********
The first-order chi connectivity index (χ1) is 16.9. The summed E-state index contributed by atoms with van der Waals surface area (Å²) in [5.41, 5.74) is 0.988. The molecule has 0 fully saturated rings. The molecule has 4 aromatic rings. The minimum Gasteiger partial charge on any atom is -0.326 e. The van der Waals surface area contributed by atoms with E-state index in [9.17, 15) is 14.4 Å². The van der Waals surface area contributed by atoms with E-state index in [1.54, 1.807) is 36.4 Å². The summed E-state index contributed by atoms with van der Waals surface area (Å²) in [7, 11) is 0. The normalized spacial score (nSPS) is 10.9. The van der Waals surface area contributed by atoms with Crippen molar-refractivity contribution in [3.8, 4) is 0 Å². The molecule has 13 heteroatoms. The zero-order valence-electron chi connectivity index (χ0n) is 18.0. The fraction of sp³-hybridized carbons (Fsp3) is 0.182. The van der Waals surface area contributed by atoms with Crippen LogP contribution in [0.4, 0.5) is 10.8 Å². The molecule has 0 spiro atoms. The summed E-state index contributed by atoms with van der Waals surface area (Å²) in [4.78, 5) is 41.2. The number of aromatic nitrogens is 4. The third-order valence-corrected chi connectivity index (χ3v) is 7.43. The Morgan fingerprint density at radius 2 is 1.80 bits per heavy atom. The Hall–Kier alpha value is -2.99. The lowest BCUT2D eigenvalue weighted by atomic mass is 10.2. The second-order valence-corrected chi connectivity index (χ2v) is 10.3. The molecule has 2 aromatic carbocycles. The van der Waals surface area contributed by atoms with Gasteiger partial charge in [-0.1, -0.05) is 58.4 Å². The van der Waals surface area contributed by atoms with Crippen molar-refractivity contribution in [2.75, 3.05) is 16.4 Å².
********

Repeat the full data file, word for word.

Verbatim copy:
The first-order chi connectivity index (χ1) is 16.9. The summed E-state index contributed by atoms with van der Waals surface area (Å²) in [5.41, 5.74) is 0.988. The molecule has 0 fully saturated rings. The molecule has 4 aromatic rings. The minimum Gasteiger partial charge on any atom is -0.326 e. The van der Waals surface area contributed by atoms with E-state index in [9.17, 15) is 14.4 Å². The van der Waals surface area contributed by atoms with E-state index in [1.54, 1.807) is 36.4 Å². The summed E-state index contributed by atoms with van der Waals surface area (Å²) in [7, 11) is 0. The normalized spacial score (nSPS) is 10.9. The van der Waals surface area contributed by atoms with Crippen molar-refractivity contribution in [3.8, 4) is 0 Å². The molecule has 13 heteroatoms. The zero-order valence-electron chi connectivity index (χ0n) is 18.0. The fraction of sp³-hybridized carbons (Fsp3) is 0.182. The van der Waals surface area contributed by atoms with Crippen LogP contribution in [0.4, 0.5) is 10.8 Å². The molecule has 0 spiro atoms. The summed E-state index contributed by atoms with van der Waals surface area (Å²) in [4.78, 5) is 41.2. The number of aromatic nitrogens is 4. The third-order valence-corrected chi connectivity index (χ3v) is 7.43. The Morgan fingerprint density at radius 2 is 1.80 bits per heavy atom. The Hall–Kier alpha value is -2.99. The lowest BCUT2D eigenvalue weighted by atomic mass is 10.2. The second-order valence-corrected chi connectivity index (χ2v) is 10.3. The molecule has 2 aromatic carbocycles. The van der Waals surface area contributed by atoms with Gasteiger partial charge in [-0.1, -0.05) is 58.4 Å². The van der Waals surface area contributed by atoms with Crippen molar-refractivity contribution in [2.75, 3.05) is 16.4 Å².